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Row over contracts, income tax
KUWAIT CITY, Dec 23: A controversy broke out involving the State Audit Bureau and the Kuwait Oil Company (KOC) concerning an amount of KD 82 million, which the bureau believes KOC had wasted from the public funds by not paying the contractors, who are entrusted with the implementation of contracts, the taxes due on their contracts. KOC stressed that this is not true, as it does not have the right to exempt or induce any contractor to refrain from paying the rights of the state, reports Al-Rai daily quoting informed sources.
They explained that KOC had signed four contracts with foreign companies for the provision of consultancy and technical services for the oil wells in the south and east of Kuwait in 2016. It was a commercial mechanism seen in any agreement negotiated between the company and the advisor, as a kind of consensual compensation for the tax paid. There is no ambiguity in that, as the principle of contractual obligations is the agreement between the two parties, and can even go beyond that to the extent that the two parties can mitigate the terms of liability arising from the contract, and even be completely exempt from it. From a legal point of view, the tax prescribed for the state was fulfilled according to the law, and the contractor obtained a proof of this, and he was not exempted. KOC does not have the ability to exempt anyone from paying or incite to refrain from paying the state tax.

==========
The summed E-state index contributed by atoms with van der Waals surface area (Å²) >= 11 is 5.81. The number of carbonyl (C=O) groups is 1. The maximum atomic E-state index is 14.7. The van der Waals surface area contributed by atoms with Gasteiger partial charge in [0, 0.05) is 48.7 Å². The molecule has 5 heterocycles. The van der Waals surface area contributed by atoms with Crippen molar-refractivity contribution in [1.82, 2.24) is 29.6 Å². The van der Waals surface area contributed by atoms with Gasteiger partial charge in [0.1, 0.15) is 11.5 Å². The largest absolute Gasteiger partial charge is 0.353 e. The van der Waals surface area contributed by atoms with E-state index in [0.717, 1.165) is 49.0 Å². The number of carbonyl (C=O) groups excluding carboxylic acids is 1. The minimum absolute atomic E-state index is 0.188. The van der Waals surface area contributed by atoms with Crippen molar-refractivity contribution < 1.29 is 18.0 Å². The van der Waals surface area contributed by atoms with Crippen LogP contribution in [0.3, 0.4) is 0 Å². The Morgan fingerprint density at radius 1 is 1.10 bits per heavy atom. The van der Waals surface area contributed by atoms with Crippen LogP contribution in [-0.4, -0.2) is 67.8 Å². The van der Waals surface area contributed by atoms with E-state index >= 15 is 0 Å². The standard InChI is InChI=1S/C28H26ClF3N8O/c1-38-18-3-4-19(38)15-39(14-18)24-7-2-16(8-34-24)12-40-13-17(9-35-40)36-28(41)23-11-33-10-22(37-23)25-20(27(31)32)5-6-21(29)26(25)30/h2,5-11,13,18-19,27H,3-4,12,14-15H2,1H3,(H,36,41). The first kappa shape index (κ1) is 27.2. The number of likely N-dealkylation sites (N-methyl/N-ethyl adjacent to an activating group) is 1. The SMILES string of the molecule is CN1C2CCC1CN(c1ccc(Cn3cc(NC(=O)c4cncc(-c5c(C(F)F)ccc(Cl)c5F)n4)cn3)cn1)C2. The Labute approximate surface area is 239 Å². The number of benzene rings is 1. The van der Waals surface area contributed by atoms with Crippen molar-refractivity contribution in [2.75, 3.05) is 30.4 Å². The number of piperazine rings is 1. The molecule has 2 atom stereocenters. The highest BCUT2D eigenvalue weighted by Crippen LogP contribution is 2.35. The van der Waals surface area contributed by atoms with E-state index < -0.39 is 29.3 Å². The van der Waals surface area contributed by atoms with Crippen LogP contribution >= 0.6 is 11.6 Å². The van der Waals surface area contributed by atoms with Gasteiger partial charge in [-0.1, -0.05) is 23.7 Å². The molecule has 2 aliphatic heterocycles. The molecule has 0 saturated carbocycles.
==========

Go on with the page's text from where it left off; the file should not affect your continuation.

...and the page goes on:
The sources said the controversy is related to four consultancy contracts and the income tax due on these contracts entrusted to contractors. They stressed that the advisory contracts are not executive and cannot be compared to traditional contracts, affirming the keenness of KOC to ensure its contracts with international oil companies include all guarantees by working within a clear scope of work, pre-defined work and specific tasks.
Regarding the Kuwaitization of contracts, the sources indicated that the oil sector is exerting great efforts to increase the Kuwaitization rates in companies and contractors, adding that it is continuing to implement this policy in a thoughtful manner to ensure there is no defect in the technical work system. They explained that there are specialized sectors such as the drilling sector, which is one of the rare specialized jobs in the local market and is difficult. The pattern of work requires staying in remote areas and in harsh weather conditions for a period of 21 days per month, with a 12-hour daily working period in the open. Sudden termination of contracts will negatively affect production capacity, and will inevitably lead to a decline in Kuwait’s share in the global market, as the drilling sector is the main tributary to maintain and raise production capacity.